Spring schedules awash in make-up dates, antsy athletes
Posted: 04/19/2013 at 4:20 pm
By: Anthony Anderson
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Fans sit wrapped in heavy blankets ready to watch the rivalry baseball game between Central and Memorial at Charger Field Saturday, April 13, 2013. The cold, wind and rain are hampering the high school Spring sports season. (Truth Photo By Jennifer Shephard)
Memorial starting pitcher Jacob Tucker tries to warm his hands as he returns to the dugout after the top half of the first inning against Central at Charger Field Saturday, April 13, 2013. (Truth Photo By Jennifer Shephard)
Fans sit wrapped in blankets as they root for the Central Blue Blazer baseball team during a cross-town rivalry against Memorial at Charger Field Saturday, April 13, 2013. (Truth Photo By Jennifer Shephard)
An umpire allows only a small gap in his clothing for his eyes to be exposed to the cold and wind as he officiates the baseball game between Central and Memorial at Charger Field Saturday, April 13, 2013. The cold, wind and rain are hampering the high school Spring sports season. (Truth Photo By Jennifer Shephard)
Area high school athletic directors have been powerless to stop it, area athletes powerless to play through it.
For two weeks now, on the heels of spring break and some nasty weather beforehand as well, postponements due to rain have been commonplace.
Many of those postponements, stacked on top of others, have turned into total cancellations as available make-up dates shrink and conference obligations must be fulfilled first.
“I can remember colder springs, but I don’t ever remember one this wet,” said Bill Sharpe, who arrived at Jimtown in 1980 as football coach and continues as the school’s longtime athletic director. “You can deal with cold better than wet.”
“No question, this has been the worst (spring),” said Dave Preheim, in his ninth year as AD at Concord. “We’ve had times where we’ve had a bad week, lost everything in that given week, but nothing like this.”
“This is the craziest thing I’ve ever seen,” said fourth-year Central AD Buck Buckley. “We’re looking for ways to be creative with the scheduling, but our facilities are stressed, and our athletes are getting stressed.”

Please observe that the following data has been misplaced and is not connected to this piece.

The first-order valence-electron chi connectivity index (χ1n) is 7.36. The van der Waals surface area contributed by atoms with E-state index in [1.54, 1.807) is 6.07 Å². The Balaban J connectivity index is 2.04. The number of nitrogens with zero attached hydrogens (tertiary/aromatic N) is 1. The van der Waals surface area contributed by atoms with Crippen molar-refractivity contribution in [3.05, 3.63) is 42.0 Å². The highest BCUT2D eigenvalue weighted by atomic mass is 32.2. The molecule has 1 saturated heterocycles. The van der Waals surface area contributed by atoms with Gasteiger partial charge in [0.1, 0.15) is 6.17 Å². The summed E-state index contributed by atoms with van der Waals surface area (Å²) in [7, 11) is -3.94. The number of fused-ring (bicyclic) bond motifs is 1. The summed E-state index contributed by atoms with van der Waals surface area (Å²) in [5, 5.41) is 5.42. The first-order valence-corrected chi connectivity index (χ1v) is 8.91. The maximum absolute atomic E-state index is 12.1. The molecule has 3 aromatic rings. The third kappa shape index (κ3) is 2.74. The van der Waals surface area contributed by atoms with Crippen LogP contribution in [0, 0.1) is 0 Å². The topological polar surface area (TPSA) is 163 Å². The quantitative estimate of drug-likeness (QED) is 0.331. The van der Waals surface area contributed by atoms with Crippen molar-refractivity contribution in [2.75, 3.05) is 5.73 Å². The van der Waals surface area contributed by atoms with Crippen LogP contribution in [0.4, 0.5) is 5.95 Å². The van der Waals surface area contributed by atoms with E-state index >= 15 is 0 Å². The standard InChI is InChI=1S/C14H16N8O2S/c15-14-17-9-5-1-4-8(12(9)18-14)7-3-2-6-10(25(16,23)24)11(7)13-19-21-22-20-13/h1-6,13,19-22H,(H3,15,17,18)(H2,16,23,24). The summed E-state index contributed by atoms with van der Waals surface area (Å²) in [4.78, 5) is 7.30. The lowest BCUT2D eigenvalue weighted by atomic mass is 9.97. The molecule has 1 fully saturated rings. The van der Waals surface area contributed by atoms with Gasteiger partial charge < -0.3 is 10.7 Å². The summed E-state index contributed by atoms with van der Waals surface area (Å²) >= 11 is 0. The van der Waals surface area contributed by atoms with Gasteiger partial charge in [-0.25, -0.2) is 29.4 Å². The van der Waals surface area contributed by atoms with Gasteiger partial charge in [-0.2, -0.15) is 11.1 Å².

For baseball and softball, even when it’s not raining, the fields have to be checked to see if they’re playable. Tennis needs the courts to be reasonably dry.
Track and golf have particular challenges as well. Track, like baseball and softball, involves the rescheduling of officials, and golf can be at the mercy of the needs of the hosting courses.
All sports involve rescheduling player transportation, too, when it’s not a home contest.
While their own jobs have become more complicated, Buckley, Preheim and Sharpe all say they feel for their athletes.
“The kids just want to play,” Preheim said. “Every day in lunch line they’re asking, ‘Are we going to be able to play tonight?’ When an athlete puts in all that practice time, more than anything, they just want to play.”
“It feels like a nursery school over here,” Sharpe said. “Kids are everywhere. We want them out and they want to be out. You can do some things inside, but inside practices in the spring are a nightmare. In the fall, it’s a novelty, and when I was coaching football and it was the playoffs and we had stuff we needed to get done, I was notorious for practicing in the gym. It was a novelty, but in the spring, the kids want out.”
“With limited gym space, we’ve had some practices in classrooms,” Buckley said. “That’s a drain on the kids and the coaches, but I will say everyone’s been cooperative with the situation.”
Preheim said Friday, April 19, that at least 32 spring sports events involving Concord have been postponed or canceled, including 14 cancellations, and that’s counting the varsity/JV doubleheaders as just one each.
Still more events were being threatened Friday as he spoke.
On Thursday, at least three of the area’s girls tennis postponements resulted in domino effects. They were each rescheduled to dates that also forced at least one of the participating teams to cancel a non-conference contest altogether.
The lack of breaks in the foul weather has made schools try more desperately to get in what they can, often without success.
Among the examples, the NorthWood tennis team spent several hours at the New Prairie Invitational waiting to get on the courts last weekend without ever playing. And the NorthWood at Memorial contest was moved mid-match to Goshen in search of dry courts, only to ultimately be suspended anyway due to darkness.
Eventually, the weather might offer a break, and if it’s a sustained one, teams could go from prolonged periods of idleness to pro-like schedules.
The Concord baseball team, as an example, has a four-week period in which it currently has just four off dates, not including Sundays, which are not allowed by the IHSAA as competition dates anyway.
“We’re still waiting for that break-out week of nice, sunny days,” Preheim said, “where it’s 65 and sunshine and green field, and it’s easy for kids to say, ‘This is why I do this.’ We’re looking for a week like that, but we haven’t had a day like that.”